I went for the culture. I went for the history.
I went for the skiing. I went seeking fine accommodations.
I went to meditate. All right, I really went to
see my cousin, Stanley, in Montreal.
Stanley is a professor at McGill, Canada's oldest
university. He's an American who, after several
decades living in Canada's only predominantly
French speaking city, has become a Francofile.
He was a fine host and together we toured his
city and travelled to Tremblant, a wonderful ski
resort, just 1 1/2 hours north of the city.
If you want to experience the history of Montreal
as well as its luxury, you might choose to stay
where I did - at the Ritz-Carlton Montreal (800-241-3333).
Although there are several grand hotels in Montreal,
the Ritz-Carlton is the oldest, the standard bearer
for service and luxury. It has 230 rooms, including
40 suites with fireplaces. Rates are about $425
Canadian (less than $300 U.S.).
The Ritz-Carlton, located in the heart of Montreal's
business district, opened in 1912, the very first
of the acclaimed Ritz-Carlton chain. After nearly
100 years of service, it has hosted innumerable
famous guests from rock stars, to movie stars,
to royalty. Queen Elizabeth, when visiting Montreal,
stayed in its Royal Suite. The rooms have modern
amenities but classical European design. There's
a gym on the second floor, a business center on
the first, and high speed internet in every room.
A special guest manager is available to try to
fulfill any extraordinary request. There's even
a "techno-butler" available to help
businessmen overcome any technological adversity.
Its formal dining venue, the Café Paris, serves,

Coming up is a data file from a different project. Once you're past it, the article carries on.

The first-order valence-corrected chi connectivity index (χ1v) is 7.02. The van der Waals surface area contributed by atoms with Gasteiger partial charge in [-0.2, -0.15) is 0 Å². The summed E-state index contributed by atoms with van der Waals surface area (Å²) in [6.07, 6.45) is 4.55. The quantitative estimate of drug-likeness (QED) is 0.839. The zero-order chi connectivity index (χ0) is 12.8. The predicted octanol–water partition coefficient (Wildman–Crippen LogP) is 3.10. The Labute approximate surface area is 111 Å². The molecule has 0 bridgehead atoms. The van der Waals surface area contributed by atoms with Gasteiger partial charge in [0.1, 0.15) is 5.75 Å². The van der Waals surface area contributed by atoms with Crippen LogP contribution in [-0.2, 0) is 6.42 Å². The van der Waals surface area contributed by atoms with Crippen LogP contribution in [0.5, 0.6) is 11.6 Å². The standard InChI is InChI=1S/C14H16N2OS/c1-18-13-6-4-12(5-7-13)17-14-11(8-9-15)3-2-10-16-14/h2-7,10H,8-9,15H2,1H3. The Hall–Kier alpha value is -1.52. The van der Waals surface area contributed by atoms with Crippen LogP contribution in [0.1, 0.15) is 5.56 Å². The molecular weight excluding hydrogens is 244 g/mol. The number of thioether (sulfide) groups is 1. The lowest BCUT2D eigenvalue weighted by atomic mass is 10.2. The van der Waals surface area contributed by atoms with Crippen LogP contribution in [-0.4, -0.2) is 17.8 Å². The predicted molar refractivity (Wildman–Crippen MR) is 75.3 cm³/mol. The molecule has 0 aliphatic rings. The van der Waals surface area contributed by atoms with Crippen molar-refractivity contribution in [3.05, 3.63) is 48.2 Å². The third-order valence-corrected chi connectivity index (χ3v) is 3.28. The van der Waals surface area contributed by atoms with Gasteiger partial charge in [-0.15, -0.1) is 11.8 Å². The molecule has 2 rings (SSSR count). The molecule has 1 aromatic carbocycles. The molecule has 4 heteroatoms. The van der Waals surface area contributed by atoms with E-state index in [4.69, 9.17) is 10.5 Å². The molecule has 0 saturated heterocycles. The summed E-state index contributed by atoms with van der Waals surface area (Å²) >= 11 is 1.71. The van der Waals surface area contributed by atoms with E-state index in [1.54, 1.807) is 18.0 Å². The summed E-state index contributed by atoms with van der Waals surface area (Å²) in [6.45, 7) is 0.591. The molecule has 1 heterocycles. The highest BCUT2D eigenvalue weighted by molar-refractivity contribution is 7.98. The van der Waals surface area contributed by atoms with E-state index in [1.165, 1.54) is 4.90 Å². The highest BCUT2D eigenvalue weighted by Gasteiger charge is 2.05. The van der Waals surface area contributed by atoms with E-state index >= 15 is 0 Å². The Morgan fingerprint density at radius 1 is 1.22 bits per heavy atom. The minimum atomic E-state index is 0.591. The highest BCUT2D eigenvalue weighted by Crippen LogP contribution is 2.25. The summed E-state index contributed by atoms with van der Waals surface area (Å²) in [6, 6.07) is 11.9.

of course, French cuisine. Just as Montreal is
a union of English and French cultures, the Ritz
is a union of classic French dining and romantic
style and meticulous British attention to service.
Montreal is a charming walking city with modern
skyscrapers sitting beside wonderful 18th and
19th century European buildings. Just a walk around
the block from the Ritz, you'll find an eclectic
mix of restaurants and bars from the Irish pub
Cladeagh, to the French restaurant Les Halles,
to the American Hard Rock Cafe. Montreal is a
little bit American, a little bit British, a little
By the harbor is the old city, Vieux-Montreal.
Here you'll find one of the most beautiful churches
in North America, the Basilique Notre Dame. The
historical area has been revitalized into a collection
of fashionable boutiques and fine restaurants
amid the usual collection of tourist curio stores.
If you're interested in history, visit the Museum
Point-a-Calliere by the wharf which has an introductory
movie to acquaint you with Montreal's history.
Stanley took me on a ride down St. Laurent Street,
which natives call "The Main." The street
was once the main boulevard bisecting Montreal.
Today it is a diverse thoroughfare with a polyglot
collection of stores and restaurants - Chinese,
Vietnamese, Middle Eastern, Eastern European,
and Jewish. He tried to kill me with a cholesterol
binge at Schwartz's Deli where crowds gather and
order plates heaped with "smoked meats."
Montreal has a marvellous metro that makes traversing